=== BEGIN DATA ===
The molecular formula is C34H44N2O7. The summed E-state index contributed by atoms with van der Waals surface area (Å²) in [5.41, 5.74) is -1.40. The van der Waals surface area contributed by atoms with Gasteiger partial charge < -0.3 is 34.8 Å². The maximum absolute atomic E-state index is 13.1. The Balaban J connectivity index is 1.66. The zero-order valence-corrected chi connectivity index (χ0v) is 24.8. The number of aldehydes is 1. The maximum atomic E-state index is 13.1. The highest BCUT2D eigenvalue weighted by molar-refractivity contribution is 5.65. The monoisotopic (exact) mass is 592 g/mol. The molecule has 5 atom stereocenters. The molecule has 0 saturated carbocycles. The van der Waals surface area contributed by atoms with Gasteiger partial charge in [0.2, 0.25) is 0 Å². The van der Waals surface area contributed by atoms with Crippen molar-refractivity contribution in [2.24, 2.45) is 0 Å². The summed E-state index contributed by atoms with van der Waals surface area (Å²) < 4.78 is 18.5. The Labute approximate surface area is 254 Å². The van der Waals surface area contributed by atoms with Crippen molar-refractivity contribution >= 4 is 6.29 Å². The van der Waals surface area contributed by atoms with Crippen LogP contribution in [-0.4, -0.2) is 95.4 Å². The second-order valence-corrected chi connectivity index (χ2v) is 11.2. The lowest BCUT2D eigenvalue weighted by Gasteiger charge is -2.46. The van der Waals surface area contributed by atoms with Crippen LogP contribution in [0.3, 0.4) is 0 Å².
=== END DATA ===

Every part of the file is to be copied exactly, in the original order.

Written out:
The molecular formula is C34H44N2O7. The summed E-state index contributed by atoms with van der Waals surface area (Å²) in [5.41, 5.74) is -1.40. The van der Waals surface area contributed by atoms with Gasteiger partial charge < -0.3 is 34.8 Å². The maximum absolute atomic E-state index is 13.1. The Balaban J connectivity index is 1.66. The zero-order valence-corrected chi connectivity index (χ0v) is 24.8. The number of aldehydes is 1. The maximum atomic E-state index is 13.1. The highest BCUT2D eigenvalue weighted by molar-refractivity contribution is 5.65. The monoisotopic (exact) mass is 592 g/mol. The molecule has 5 atom stereocenters. The molecule has 0 saturated carbocycles. The van der Waals surface area contributed by atoms with Gasteiger partial charge in [0.2, 0.25) is 0 Å². The van der Waals surface area contributed by atoms with Crippen molar-refractivity contribution in [2.24, 2.45) is 0 Å². The summed E-state index contributed by atoms with van der Waals surface area (Å²) < 4.78 is 18.5. The Labute approximate surface area is 254 Å². The van der Waals surface area contributed by atoms with Crippen molar-refractivity contribution >= 4 is 6.29 Å². The van der Waals surface area contributed by atoms with Crippen LogP contribution in [-0.4, -0.2) is 95.4 Å². The second-order valence-corrected chi connectivity index (χ2v) is 11.2. The lowest BCUT2D eigenvalue weighted by Gasteiger charge is -2.46. The van der Waals surface area contributed by atoms with Crippen LogP contribution in [0.3, 0.4) is 0 Å².